Timeline of sexuality and Christianity at SPU

Look to the past and face the future through lens of Falcon articles

Ella Beth Sessions, Staff Writer

Seattle Pacific University has been home to incredible intellectual and cultural growth since 1891. The Falcon, SPU’s student-run newspaper, has been recording the individuals, clubs, leaders and general campus happenings for much of that time. Here, you can find the biggest headlines — and their background — as we look backward, forward and inward at SPU’s history.

In 1968, a February edition of The Falcon sported three headlines back-to-back: “Campuses need understanding,” “Sex: A Developmental Process” and “Are Christians Neurotic About Sex?” All three articles focused on the nature of sex and love on a Christian college campus and largely came to the conclusion that outside heterosexual marriage, sex was unnecessary and damaging.

In a different February 1968 edition, a piece titled “Christianity Digressed From Basic Roles” argued that then-modern conservative Christians were not truly Christian at heart or in their ideals. Conflict within Christian culture has been around at SPU for quite some time – whether about the role of religion in the world or the role of sex in Christianity.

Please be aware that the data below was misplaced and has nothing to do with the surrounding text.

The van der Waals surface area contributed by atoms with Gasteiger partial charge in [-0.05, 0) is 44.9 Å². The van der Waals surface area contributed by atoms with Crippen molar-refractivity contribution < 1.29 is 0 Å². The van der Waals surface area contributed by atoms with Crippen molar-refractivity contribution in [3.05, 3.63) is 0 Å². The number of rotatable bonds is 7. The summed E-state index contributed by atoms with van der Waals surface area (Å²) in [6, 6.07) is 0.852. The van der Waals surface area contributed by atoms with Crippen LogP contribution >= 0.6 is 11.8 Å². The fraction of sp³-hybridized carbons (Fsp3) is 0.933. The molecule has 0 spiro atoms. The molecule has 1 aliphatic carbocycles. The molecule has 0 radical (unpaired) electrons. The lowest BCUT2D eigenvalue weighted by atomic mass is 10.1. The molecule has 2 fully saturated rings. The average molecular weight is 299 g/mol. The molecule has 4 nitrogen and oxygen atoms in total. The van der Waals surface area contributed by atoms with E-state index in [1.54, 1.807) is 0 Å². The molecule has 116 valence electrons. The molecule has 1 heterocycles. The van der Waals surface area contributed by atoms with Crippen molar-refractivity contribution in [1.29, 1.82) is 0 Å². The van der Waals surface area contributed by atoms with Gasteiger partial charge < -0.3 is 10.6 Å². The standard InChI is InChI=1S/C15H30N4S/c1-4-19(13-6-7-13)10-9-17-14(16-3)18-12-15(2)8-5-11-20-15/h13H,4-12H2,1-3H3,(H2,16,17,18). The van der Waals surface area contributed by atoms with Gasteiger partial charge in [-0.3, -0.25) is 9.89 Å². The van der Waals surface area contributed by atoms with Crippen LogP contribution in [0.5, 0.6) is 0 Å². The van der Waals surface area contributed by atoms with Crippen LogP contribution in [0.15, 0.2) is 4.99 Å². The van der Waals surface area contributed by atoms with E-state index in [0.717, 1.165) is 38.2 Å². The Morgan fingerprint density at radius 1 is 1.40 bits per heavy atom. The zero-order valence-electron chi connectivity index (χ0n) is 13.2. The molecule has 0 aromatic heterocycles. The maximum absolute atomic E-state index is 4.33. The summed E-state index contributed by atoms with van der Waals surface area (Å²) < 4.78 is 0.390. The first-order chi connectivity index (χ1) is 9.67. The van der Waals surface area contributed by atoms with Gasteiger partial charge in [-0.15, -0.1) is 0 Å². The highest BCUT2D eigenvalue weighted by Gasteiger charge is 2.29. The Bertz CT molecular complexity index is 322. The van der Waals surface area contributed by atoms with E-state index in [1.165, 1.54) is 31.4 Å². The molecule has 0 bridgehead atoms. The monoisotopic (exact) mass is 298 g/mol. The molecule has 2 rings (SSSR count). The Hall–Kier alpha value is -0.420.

Jump three decades ahead and headlines largely reflect similar conversations. That is, conversations surrounding Christianity and sex. A January edition from 1990, titled “How to Win the Culture War,” relates the presentation of a visiting professor, focusing on how Christians can succeed in the battle against greed, selfishness and AIDS in their broken society.

An April print of The Falcon from 1996 documents just how similar past Falcons’ concerns were to current Falcons’ concerns, splashing two headlines side by side: “Inclusive Bible alters meaning of God’s word” and “Campus parking needs improving.” 

Looking back at SPU’s history can feel awfully like looking in a present-day mirror. The Falcon, from October 1995 (“Who’s Next?”) to February 1996, documented an SPU presidential search (“Nation-wide search for ninth SPU president leads home to Eaton”). SPU has just wrapped up yet another presidential search: Dr. Deana Porterfield is the announced pick this time around.

From here on out, The Falcon’s lens on sexuality slowly begins to shift away from general issues like sex or dancing – highlighted by a headline from April 1993, “Free Methodist stance against dancing remains,” – and steers toward the specific controversy of homosexuality and its intersection with Christianity. A 1997 edition displays two differing opinions in the growing discussion around LBTQIA+ issues: “SPU’s anti-homosexual attitude is not biblical” and “SPU’s response to gays must be Christian.”

The 1990s also saw an increase in argument among the SPU community concerning the role of Free Methodism in the university. From a necessary quota of students to the statement of faith required by board members, this controversy was covered in both news and opinion pieces. Headlines like “Future of SPU should be rooted in Wesleyan heritage” and “Should SPU weaken church ties?” scattered the pages of 1990s Falcon editions. This conversation is not only familiar but blatantly present on today’s campus.